This is a preview of our pop culture newsletter The Daily Beast’s Obsessed, written by senior entertainment reporter Kevin Fallon. To receive the full newsletter in your inbox each week, sign up for it here.
There’s been plenty of good, or at least addicting, content to consume this past month, but what this quarantine has been sorely missing is an event. You know, give the couch a little something fancy to perk up for. Turn that six feet of walking space from the kitchen to the living room into a premiere red carpet. The 18 hours of TV watching per day needs a modicum of gravity!
Trolls World Tour was a salve for families. The new season of Westworld has broken records when it comes to the amount of times “what the hell?” has been screamed at my television over the course of an hour. Run has broken records when it comes to the amount of times “kiss!!!” has been screamed at my television over the course of a (half) hour. Quibi made me sad.
But Mrs. America is it. If Cate Blanchett in a sensible cardigan delivering a forced smile that barely disguises boiling rage isn’t an event then, frankly, I don’t know what is.
The series, which premiered this week on FX on Hulu (in other words, you can watch it now on Hulu), is both a television capital-‘E’ Event in the grand, traditional sense, but also one that, by nature of its subject matter (women!!!), we could only imagine existing now that Hollywood has started coming around to the reality that people do actually want to hear stories about and which impact half of the human population.
The ambition of Mrs. America makes it an event. The pedigree makes it an event. The time in history that it dramatizes makes it an event. The Cate Blanchett of it all... that makes it an Event.
That Mrs. America feels important is because it is. The series chronicles a pivotal decade in the women’s rights movement, when second-wave feminists and activists in the '70s fought to get the Equal Rights Amendment ratified in 38 states—something that only happened this last year—while a vocal contingent of conservative women lobbied to stop it in its tracks.
The songbird leading that call is Phyllis Schlafly, played by Cate Blanchett in all her unplaceable Mid-Atlantic accented glory. Schlafly was an aspiring politician, an activist, and a proud homemaker—though, as the series takes glee in exposing, she was not really a homemaker at all.
She was a captivating figure and an irresistible leader, the flame for a particular kind of conservative moth to flock to. She was anti-abortion, anti-ERA, and, it turns out, anti-facts. Schlafly used conjecture, insinuation, and leaps of logic to fear-monger political favor and gaslight potential groupies. I can’t imagine why any of that would feel resonant or provoking today...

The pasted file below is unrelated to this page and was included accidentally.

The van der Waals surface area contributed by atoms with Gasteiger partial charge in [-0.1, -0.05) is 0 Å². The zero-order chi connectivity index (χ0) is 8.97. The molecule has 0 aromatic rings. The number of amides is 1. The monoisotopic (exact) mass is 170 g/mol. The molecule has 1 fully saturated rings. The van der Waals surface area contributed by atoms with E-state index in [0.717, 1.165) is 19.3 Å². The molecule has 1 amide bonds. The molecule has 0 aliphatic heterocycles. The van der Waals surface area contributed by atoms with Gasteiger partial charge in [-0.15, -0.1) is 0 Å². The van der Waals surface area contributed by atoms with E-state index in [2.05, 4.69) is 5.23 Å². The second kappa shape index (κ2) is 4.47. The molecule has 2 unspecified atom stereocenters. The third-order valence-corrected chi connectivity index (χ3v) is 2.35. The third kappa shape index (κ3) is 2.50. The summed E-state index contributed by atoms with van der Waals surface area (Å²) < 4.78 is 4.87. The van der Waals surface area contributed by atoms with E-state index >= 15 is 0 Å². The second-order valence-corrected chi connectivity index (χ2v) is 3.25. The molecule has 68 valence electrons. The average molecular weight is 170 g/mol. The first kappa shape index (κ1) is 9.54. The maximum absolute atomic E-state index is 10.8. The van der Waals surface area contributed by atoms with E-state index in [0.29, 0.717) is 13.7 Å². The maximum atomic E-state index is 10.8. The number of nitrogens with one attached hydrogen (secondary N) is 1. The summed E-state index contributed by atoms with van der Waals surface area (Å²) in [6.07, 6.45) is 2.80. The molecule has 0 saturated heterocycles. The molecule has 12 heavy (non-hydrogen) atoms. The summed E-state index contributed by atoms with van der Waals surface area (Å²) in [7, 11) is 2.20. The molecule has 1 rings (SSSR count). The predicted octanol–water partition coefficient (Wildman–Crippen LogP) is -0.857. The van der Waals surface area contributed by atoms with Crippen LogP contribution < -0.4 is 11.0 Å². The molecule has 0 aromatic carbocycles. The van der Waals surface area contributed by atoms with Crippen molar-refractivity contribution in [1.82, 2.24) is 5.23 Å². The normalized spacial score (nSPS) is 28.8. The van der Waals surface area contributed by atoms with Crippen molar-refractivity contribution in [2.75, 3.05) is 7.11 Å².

Some of the most interesting parts of Mrs. America come when the show takes care to separate Phyllis Schlafly, the human, and Phyllis Schlafly, the politician—in effect revealing the ways in which that extrication isn’t really possible—which makes her, as entertainment, a rather tantalizing TV character: the antagonist as the lead. Hollywood loves to humanize the villain. But what if that villain is Phyllis Schlafly? It’s a tall order. That’s why you hire Cate Blanchett.
But Mrs. America isn’t just about Phyllis Schlafly, even if, through its narrative structure, it kind of mostly is.
The series cuts between Schlafly’s efforts and the efforts of her minions (played by Sarah Paulson and Melanie Lynskey) to block the ERA and the revolutionaries working to get it passed. There’s Gloria Steinem (Rose Byrne), Shirley Chisholm (Uzo Aduba), Betty Friedan (Tracey Ullman), Bella Abzug (Margo Martindale), Jill Ruckelshaus (Elizabeth Banks), Brenda Feigen-Fasteau (Ari Graynor), and Flo Kennedy (Niecy Nash).
It’s a parade of “Oh! I love her!!!” actresses, each getting spotlight episodes centered on their work in the crusade. It’s all directed in a zippy, witty, chaotically invigorating style that captures the sociopolitical zeal of the time, centering the stakes in a way that is profound. Especially now, watching people be politically engaged with such passion is actually quite moving.
The only issue is one of balance. On the one side, there is this Avengers-esque group of women fighting for the ERA, powerhouses like Steinem, Chisholm, and Friedan among them. On the other, there’s Schlafly. That her presence looms threateningly large in Mrs. America is the point, but it also knocks things off-kilter. Grouping her opponents together like this prevents some needed depth, while also suggesting an inequity of impact.
There’s a Phyllis Schlafly biopic starring Cate Blanchett to be made, which would be amazing. And there’s the story of Bella, Gloria, Shirley, Betty, and the effort to legally and constitutionally enshrine gender equality, which would be amazing. Combining the two into a series is less amazing, but clever enough to still work.
It’s a movement that is rich for exploration but has been sorely absent from film or TV treatments in pop culture—bafflingly so, at least until you remember, you know, patriarchy and purse strings.